• A revenue cap and floor, under which flexibility assets would compete for a guaranteed minimum revenue (floor) from the government for each period, with a maximum revenue (cap) also introduced to protect consumers from excessive profits.
  • Introducing flexible auctions within the Capacity Market, which would be open to all low carbon technologies which meet an agreed set of flexibility criteria.
  • Introducing multipliers to the clearing price within the Capacity Market. Under this option, only low carbon capacity which meets the flexibility criteria would be eligible, and multipliers would be applied to their clearing price valuing flexible characteristics, such as response time, duration of capacity and location.
  • A flexibility-focused supplier obligation.

Options for delivering capacity adequacy

The government notes that market arrangements will need to secure investment in sufficient capacity to enable system balancing at all times, even in extreme cases, with recent geopolitical events emphasising the importance of this. The case for change has shown that as the system becomes increasingly dominated by renewables, firm capacity will be pushed out of the wholesale market, limiting the opportunities for these assets to re-coup their costs (“missing money”). As such, ‘significant’ investment is needed to provide replacement firm capacity.

The existing Capacity Market provides a mechanism for ensuring capacity adequacy and has worked well but it does not provide incentives for the kind of low carbon, flexible, firm power needed to complement renewable generation.

As such, a range of capacity mechanisms and other options are being considered:

  • Making changes to optimise the Capacity Market for the participation of low carbon capacity, without jeopardising security of supply. There are two main variations of this being considered. This includes separate auctions, where low carbon new build or refurbished assets would participate in separate auctions to the main capacity auction, and multiple clearing prices, where there would be a single auction as there is currently but with different clearing prices depending on capacity type.
  • A strategic reserve model where a central authority auctions a certain amount (and type) of reserve capacity on top of what the market is expected to provide, with successful providers receiving payment at their bid price.
  • Centralised Reliability Option model whereby the incentive to provide power is signalled through the level of wholesale market pricing rather than by targeting a system stress event. The mechanism is based on the concept of a ‘call option contract’, which gives the buyer of the contract the right to buy a commodity at a predefined price. The Transmission System Operator (TSO) determines the amount of capacity to be auctioned and, in return for a reliability premium secures the right to buy electricity from the assets on the wholesale market at a ‘strike price’.
  • Decentralised Reliability Option model, which would work in a similar way to the Centralised Reliability Option model but with the role of the TSO stripped out and suppliers required to secure reliability options to meet their peak demand through direct contracts with capacity providers.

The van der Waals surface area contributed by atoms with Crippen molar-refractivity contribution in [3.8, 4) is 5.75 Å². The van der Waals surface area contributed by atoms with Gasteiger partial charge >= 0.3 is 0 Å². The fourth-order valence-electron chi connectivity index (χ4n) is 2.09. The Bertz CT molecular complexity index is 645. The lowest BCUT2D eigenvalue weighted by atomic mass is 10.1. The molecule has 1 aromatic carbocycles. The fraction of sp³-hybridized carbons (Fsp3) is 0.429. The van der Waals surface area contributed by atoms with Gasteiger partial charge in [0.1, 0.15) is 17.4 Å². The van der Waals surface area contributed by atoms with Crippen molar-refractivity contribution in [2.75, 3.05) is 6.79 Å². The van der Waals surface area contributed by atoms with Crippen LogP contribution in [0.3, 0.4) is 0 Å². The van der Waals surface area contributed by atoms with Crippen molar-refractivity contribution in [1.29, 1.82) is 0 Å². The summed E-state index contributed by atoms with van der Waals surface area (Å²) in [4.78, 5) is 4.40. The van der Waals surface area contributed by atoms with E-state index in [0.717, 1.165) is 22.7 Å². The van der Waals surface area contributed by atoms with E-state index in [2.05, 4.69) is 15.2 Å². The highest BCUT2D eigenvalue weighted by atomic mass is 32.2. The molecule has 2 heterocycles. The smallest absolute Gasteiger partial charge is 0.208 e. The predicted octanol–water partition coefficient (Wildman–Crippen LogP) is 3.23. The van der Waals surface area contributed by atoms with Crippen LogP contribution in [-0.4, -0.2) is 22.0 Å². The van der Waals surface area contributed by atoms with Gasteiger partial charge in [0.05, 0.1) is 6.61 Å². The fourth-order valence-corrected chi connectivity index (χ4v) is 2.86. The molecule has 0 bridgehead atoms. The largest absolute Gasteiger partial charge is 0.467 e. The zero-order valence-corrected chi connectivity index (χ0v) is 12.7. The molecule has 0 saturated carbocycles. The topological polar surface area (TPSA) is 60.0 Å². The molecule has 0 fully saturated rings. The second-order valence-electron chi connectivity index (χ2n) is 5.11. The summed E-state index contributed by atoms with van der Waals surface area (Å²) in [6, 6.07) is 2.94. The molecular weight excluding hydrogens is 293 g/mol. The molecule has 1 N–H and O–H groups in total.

• Capacity payment model, which is a market-wide approach that sets an explicit price for capacity.
  • Targeted tender, which is a centrally coordinated process to secure the construction of a specified quantity of new capacity, which secures a long-term contract, with tenders tailored to meet specific requirements such as location, the type of technology and any additional system services.

Options for delivering operability

In the last row of Figure 1, the government sets out options for operability. It notes that under the current arrangements, National Grid ESO procures ancillary services, mainly from fossil fuelled generators, to ensure they are available when needed. As a large proportion of this will be replaced with low carbon generation, in meeting the 2035 decarbonisation target, the government sets out options to promote investment in low carbon ancillary services:

  • Continuing with the status quo.
  • Incremental modifications to existing arrangements. Among other possible measures, this includes giving the ESO or Future System Operator the ability (or obligation) to prioritise zero/low carbon procurement and aligning Capacity Market and CfD tenders with those for ancillary services.
  • Developing local ancillary services markets and giving a greater role to distribution network operators.
  • Changes to the CfD to remove disincentives for assets supported by the scheme to engage in ancillary services market and changes to the Capacity Market to include obligations or incentives to provide ancillary services.
  • Co-optimisation of ancillary services, which would be considered as part of broader wholesale market changes which involve central dispatch (dispatch controlled by the System Operator), such as nodal pricing.

Options across multiple market elements

The government considers two options which cover multiple elements of market design at once. This includes an auction by cost of carbon abatement, as per the Dutch SDE++ scheme, and an Equivalent Firm Power (EFP) auction. In assessing a cost of carbon abatement auction BEIS is only minded to take this option forward for further exploration as a potential way of structuring support for investment in low carbon flexibility. It is not minded to pursue this option for mass low carbon power, as there does not appear to be significant benefits over the existing CfD scheme.

Next steps

Read about what the next steps are once the consultation closes.